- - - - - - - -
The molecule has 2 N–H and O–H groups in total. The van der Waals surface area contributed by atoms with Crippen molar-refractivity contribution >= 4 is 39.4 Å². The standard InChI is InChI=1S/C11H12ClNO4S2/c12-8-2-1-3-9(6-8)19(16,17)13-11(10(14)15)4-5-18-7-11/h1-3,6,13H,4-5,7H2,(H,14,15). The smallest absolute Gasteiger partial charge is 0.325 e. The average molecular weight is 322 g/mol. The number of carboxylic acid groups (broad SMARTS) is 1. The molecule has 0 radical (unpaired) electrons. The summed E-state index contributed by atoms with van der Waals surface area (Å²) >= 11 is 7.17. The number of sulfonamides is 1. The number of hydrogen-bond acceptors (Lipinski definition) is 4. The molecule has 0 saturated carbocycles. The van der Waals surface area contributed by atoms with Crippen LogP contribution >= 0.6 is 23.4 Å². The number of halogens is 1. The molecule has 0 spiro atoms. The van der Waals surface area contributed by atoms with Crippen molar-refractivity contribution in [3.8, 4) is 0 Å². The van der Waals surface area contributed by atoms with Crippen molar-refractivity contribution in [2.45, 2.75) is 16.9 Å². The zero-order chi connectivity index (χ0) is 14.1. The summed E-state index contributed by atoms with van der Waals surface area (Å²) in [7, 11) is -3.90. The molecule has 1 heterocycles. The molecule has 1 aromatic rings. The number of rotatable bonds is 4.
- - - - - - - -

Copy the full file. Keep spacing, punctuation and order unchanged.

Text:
The molecule has 2 N–H and O–H groups in total. The van der Waals surface area contributed by atoms with Crippen molar-refractivity contribution >= 4 is 39.4 Å². The standard InChI is InChI=1S/C11H12ClNO4S2/c12-8-2-1-3-9(6-8)19(16,17)13-11(10(14)15)4-5-18-7-11/h1-3,6,13H,4-5,7H2,(H,14,15). The smallest absolute Gasteiger partial charge is 0.325 e. The average molecular weight is 322 g/mol. The number of carboxylic acid groups (broad SMARTS) is 1. The molecule has 0 radical (unpaired) electrons. The summed E-state index contributed by atoms with van der Waals surface area (Å²) >= 11 is 7.17. The number of sulfonamides is 1. The number of hydrogen-bond acceptors (Lipinski definition) is 4. The molecule has 0 saturated carbocycles. The van der Waals surface area contributed by atoms with Crippen LogP contribution >= 0.6 is 23.4 Å². The number of halogens is 1. The molecule has 0 spiro atoms. The van der Waals surface area contributed by atoms with Crippen molar-refractivity contribution in [3.8, 4) is 0 Å². The van der Waals surface area contributed by atoms with Crippen molar-refractivity contribution in [2.45, 2.75) is 16.9 Å². The zero-order chi connectivity index (χ0) is 14.1. The summed E-state index contributed by atoms with van der Waals surface area (Å²) in [7, 11) is -3.90. The molecule has 1 heterocycles. The molecule has 1 aromatic rings. The number of rotatable bonds is 4.